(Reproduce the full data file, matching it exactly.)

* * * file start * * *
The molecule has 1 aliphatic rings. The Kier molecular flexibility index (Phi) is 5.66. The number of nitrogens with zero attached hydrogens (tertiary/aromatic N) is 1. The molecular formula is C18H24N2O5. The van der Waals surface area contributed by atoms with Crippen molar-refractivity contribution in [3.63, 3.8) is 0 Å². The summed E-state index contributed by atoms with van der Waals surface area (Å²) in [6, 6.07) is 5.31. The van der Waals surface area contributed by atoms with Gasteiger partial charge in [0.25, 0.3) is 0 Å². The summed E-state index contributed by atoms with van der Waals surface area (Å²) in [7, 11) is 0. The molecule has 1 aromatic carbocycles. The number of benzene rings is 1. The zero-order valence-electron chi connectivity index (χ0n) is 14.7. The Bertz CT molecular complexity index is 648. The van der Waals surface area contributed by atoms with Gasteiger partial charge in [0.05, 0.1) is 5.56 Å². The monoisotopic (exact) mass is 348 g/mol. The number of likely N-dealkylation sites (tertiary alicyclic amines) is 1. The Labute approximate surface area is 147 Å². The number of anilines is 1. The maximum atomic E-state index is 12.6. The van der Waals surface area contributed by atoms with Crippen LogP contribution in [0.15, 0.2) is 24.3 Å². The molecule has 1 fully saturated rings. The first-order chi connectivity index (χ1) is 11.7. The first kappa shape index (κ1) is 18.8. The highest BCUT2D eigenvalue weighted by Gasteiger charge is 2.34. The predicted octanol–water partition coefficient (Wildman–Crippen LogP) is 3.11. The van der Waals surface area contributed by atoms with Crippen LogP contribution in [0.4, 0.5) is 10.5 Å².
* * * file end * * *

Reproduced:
The molecule has 1 aliphatic rings. The Kier molecular flexibility index (Phi) is 5.66. The number of nitrogens with zero attached hydrogens (tertiary/aromatic N) is 1. The molecular formula is C18H24N2O5. The van der Waals surface area contributed by atoms with Crippen molar-refractivity contribution in [3.63, 3.8) is 0 Å². The summed E-state index contributed by atoms with van der Waals surface area (Å²) in [6, 6.07) is 5.31. The van der Waals surface area contributed by atoms with Gasteiger partial charge in [0.25, 0.3) is 0 Å². The summed E-state index contributed by atoms with van der Waals surface area (Å²) in [7, 11) is 0. The molecule has 1 aromatic carbocycles. The number of benzene rings is 1. The zero-order valence-electron chi connectivity index (χ0n) is 14.7. The Bertz CT molecular complexity index is 648. The van der Waals surface area contributed by atoms with Gasteiger partial charge in [0.05, 0.1) is 5.56 Å². The monoisotopic (exact) mass is 348 g/mol. The number of likely N-dealkylation sites (tertiary alicyclic amines) is 1. The Labute approximate surface area is 147 Å². The number of anilines is 1. The maximum atomic E-state index is 12.6. The van der Waals surface area contributed by atoms with Crippen LogP contribution in [0.15, 0.2) is 24.3 Å². The molecule has 1 fully saturated rings. The first-order chi connectivity index (χ1) is 11.7. The first kappa shape index (κ1) is 18.8. The highest BCUT2D eigenvalue weighted by Gasteiger charge is 2.34. The predicted octanol–water partition coefficient (Wildman–Crippen LogP) is 3.11. The van der Waals surface area contributed by atoms with Crippen LogP contribution in [0.4, 0.5) is 10.5 Å².